Do university rules discriminate against student faith groups?
In a case to be argued before the US Supreme Court Monday, the Christian Legal Society seeks official recognition by the University of California Hasting College of the Law in San Francisco.
Hastings College of the Law
A group of Christian students is asking the US Supreme Court to strike down as unconstitutional a school anti-discrimination policy that forces them to accept as voting members and potential leaders classmates who do not share their core religious beliefs.
A lawyer for the Christian Legal Society is set to argue on Monday that the school’s policy violates the Christian students’ First Amendment right to freely associate with like-minded individuals who share a common faith.
At issue is a non-discrimination policy that applies to all student groups at the University of California Hastings College of the Law in San Francisco. The policy bars student groups from discrimination based on race, color, religion, national origin, ancestry, disability, age, sex, or sexual orientation.
Hastings officials refused to recognize the Christian Legal Society (CLS) as a registered student organization because they said the group’s faith-based by-laws reflected intent to discriminate against gay and lesbian students and others who do not embrace the group’s religious beliefs. Under the school policy, student groups must agree to accept any student as a voting member.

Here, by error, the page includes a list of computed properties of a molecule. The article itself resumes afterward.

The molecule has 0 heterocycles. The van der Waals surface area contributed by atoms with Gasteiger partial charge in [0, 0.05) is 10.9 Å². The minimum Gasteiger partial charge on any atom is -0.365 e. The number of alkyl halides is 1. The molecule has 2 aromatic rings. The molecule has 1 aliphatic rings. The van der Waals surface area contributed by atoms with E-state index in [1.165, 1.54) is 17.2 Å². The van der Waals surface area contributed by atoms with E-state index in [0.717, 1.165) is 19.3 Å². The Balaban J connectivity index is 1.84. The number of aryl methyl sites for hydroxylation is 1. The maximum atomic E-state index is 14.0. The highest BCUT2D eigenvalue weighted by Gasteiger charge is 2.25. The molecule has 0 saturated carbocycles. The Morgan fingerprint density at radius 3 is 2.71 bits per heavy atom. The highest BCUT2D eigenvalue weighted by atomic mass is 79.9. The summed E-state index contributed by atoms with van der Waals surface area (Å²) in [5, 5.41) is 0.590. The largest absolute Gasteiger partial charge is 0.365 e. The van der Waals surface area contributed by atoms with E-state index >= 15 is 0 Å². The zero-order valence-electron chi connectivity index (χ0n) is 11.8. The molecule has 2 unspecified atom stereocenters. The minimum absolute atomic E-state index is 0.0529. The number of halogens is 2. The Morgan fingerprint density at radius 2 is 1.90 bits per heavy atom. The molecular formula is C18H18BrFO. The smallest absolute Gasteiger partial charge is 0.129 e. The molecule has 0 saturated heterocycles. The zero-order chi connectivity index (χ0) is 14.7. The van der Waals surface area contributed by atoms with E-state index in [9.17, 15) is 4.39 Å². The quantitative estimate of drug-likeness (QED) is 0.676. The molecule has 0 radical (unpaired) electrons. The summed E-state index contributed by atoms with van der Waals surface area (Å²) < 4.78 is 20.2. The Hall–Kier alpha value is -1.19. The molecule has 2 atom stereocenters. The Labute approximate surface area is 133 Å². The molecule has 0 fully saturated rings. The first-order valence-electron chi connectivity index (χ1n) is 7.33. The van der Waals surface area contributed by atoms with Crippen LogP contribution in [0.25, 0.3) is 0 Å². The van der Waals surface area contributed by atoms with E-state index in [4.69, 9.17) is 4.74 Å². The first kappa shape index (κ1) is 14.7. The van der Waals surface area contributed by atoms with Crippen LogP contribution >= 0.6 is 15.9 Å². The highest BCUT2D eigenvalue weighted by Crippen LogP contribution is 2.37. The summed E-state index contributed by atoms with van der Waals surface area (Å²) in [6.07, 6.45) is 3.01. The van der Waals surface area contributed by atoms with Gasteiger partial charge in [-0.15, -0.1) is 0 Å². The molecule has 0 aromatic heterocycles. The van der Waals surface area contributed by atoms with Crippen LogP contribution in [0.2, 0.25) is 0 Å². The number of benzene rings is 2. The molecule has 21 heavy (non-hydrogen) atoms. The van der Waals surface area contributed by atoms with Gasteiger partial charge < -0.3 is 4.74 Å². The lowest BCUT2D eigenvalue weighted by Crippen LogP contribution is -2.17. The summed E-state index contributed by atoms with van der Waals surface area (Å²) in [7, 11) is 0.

Does the Christian group discriminate against gay students?
The CLS said that gay and lesbian students and others of different beliefs were welcome to attend CLS meetings and events, but that unless they signed a pledge acknowledging that they shared the precise Christian beliefs of the group they would be excluded from voting, holding leadership positions, and leading Bible study discussions.
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